-- Jack Juncture
Retired seniors are, unfortunately, having problems qualifying for conventional mortgages. Today's loan underwriting model focuses on income and credit history. With your credit card payment history, I'd expect that your credit score is good. At the same time, you need a retirement income stream to get the loan approved.
I'm particularly uncomfortable with the idea that you'd like to borrow against the equity in your home to increase your giving. Financially speaking, that's a bad idea, regardless of whether it's for charitable giving or a gifting program for family members. While generosity is wonderful, you can't anticipate your future financial needs as a couple. Borrowing money to give to others reduces your financial flexibility and could cause you potential difficulty.
I can understand wanting to tap your home's equity to free up funds for spending. With conventional financing, you'd get a big lump sum upfront and then have to pay the interest expense on the entire lump sum. Sure, you can invest what you don't need, but it's still a drag on the budget because you're unlikely to earn more than you must pay in interest.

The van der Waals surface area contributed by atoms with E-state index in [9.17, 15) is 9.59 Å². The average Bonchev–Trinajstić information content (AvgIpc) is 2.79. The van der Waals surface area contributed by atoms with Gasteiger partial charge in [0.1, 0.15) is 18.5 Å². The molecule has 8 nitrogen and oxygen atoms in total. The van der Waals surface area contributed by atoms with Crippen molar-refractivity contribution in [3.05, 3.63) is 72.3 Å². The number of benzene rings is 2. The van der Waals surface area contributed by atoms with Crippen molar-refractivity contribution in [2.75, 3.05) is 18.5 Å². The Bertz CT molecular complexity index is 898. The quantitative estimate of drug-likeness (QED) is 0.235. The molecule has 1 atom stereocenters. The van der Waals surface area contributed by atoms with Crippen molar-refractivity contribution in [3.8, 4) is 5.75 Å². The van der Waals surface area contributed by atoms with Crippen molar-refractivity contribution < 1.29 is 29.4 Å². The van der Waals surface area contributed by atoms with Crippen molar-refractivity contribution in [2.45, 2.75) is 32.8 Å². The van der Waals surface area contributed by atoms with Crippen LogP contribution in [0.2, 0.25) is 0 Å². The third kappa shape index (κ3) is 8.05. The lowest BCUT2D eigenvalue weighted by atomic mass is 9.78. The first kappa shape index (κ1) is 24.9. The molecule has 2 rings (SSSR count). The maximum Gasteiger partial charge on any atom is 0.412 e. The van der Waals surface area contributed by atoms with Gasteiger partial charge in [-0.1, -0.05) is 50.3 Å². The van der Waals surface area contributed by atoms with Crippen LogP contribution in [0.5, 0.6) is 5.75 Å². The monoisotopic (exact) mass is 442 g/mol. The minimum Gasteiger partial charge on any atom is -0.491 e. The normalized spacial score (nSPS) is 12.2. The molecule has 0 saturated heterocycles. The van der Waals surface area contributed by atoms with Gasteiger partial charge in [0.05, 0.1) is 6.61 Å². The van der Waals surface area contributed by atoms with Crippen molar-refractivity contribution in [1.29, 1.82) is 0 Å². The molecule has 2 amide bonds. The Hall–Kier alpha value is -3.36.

A home equity line of credit lets you borrow less upfront and to draw against a line of credit as needed. These kinds of adjustable-rate loans are interest-only in the early years but have higher interest rates than conventional loans. As I write this, Bankrate's national average for a 15-year fixed-rate mortgage is 3.21 percent, versus 5.12 percent for a home equity line of credit.
A home equity conversion mortgage may be a better, viable option. While closing costs can be expensive, you get a lower fixed-rate than the home equity line of credit. You also get the option of borrowing only what you need, avoiding a monthly loan payment.
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